FRONT ROYAL – College players from across the country converged on the Shenandoah Valley a month ago preparing to take part in the Valley Baseball League. Thanks to Mother Nature, the 2018 summer ball experience hasn’t quite been what those players signed up for.

What was supposed to be two-plus months of baseball on a near-daily basis has instead been a sporadic summer session overflowing with rainouts and suspended games through the season’s first half. Last week’s particularly bad bout with drenching storms left some area teams shut out from taking part in any baseball activities altogether.

“We couldn’t do anything,” Front Royal catcher Christian Avant said following a 6-1 loss to Purcellville on Tuesday night, the Cardinals’ first game in eight days. “The cages were flooded. The bullpens were flooded. The field was flooded. Most guys just sat around and played Fortnite and just watched Netflix. That’s all there really is to do.”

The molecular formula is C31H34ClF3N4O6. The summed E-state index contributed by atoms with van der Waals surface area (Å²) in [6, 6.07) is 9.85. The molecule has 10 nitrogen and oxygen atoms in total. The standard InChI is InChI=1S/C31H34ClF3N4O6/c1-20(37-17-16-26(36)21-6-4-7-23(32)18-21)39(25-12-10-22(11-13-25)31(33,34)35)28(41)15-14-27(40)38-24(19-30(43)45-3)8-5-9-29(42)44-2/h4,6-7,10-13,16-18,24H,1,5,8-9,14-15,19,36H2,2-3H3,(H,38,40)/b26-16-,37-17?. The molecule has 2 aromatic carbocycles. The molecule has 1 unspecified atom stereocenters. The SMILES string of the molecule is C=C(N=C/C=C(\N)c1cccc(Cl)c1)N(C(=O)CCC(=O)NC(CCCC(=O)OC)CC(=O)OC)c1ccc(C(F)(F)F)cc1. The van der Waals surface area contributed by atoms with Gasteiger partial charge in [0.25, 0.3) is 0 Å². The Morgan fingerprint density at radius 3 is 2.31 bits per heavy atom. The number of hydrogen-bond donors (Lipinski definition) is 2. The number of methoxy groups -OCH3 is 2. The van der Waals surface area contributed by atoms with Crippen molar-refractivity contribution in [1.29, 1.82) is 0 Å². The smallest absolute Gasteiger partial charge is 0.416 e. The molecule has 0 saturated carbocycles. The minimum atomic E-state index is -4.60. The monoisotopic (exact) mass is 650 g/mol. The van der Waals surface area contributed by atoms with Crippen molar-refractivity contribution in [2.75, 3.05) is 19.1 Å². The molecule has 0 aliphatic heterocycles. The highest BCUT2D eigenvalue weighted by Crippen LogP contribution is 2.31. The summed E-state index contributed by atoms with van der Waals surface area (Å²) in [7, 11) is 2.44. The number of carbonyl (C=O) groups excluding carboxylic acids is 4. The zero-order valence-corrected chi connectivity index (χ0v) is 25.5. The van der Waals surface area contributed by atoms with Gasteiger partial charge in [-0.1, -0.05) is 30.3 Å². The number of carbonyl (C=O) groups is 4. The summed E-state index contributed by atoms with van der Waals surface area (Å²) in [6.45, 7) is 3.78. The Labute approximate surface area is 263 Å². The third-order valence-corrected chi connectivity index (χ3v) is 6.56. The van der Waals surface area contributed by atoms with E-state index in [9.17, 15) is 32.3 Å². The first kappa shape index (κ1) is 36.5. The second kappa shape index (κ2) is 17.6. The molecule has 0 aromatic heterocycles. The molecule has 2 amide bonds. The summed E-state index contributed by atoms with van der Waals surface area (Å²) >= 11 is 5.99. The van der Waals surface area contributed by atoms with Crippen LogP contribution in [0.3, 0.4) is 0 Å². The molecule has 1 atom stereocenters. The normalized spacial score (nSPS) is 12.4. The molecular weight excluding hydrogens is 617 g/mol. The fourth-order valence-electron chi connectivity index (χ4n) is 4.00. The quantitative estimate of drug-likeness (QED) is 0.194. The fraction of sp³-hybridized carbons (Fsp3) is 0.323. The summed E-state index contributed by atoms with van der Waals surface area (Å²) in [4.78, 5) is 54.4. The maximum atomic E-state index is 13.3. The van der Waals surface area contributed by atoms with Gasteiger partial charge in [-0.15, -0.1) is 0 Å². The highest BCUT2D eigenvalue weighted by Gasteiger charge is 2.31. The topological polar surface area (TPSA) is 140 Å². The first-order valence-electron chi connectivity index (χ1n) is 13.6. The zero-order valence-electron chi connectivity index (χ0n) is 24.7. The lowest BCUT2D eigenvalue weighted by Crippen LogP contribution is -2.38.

The Cardinals, the leaders of the North Division, were hit hardest by last week’s downpours. Following a win over New Market on June 18 and a scheduled off day the next day, Front Royal saw its next five games fall victim to rain, including a washout of a doubleheader against Charlottesville on Sunday that was supposed to make up for a prior rainout between the two teams.

When the Cardinals – who had played just 14 games entering Wednesday, the fewest in the VBL – finally returned to action against Purcellville on Tuesday night, they weren’t very sharp. Front Royal committed four errors, surrendered a pair of solo home runs and left 11 baserunners stranded as the Cannons cut the Cardinals’ lead in the North to two games.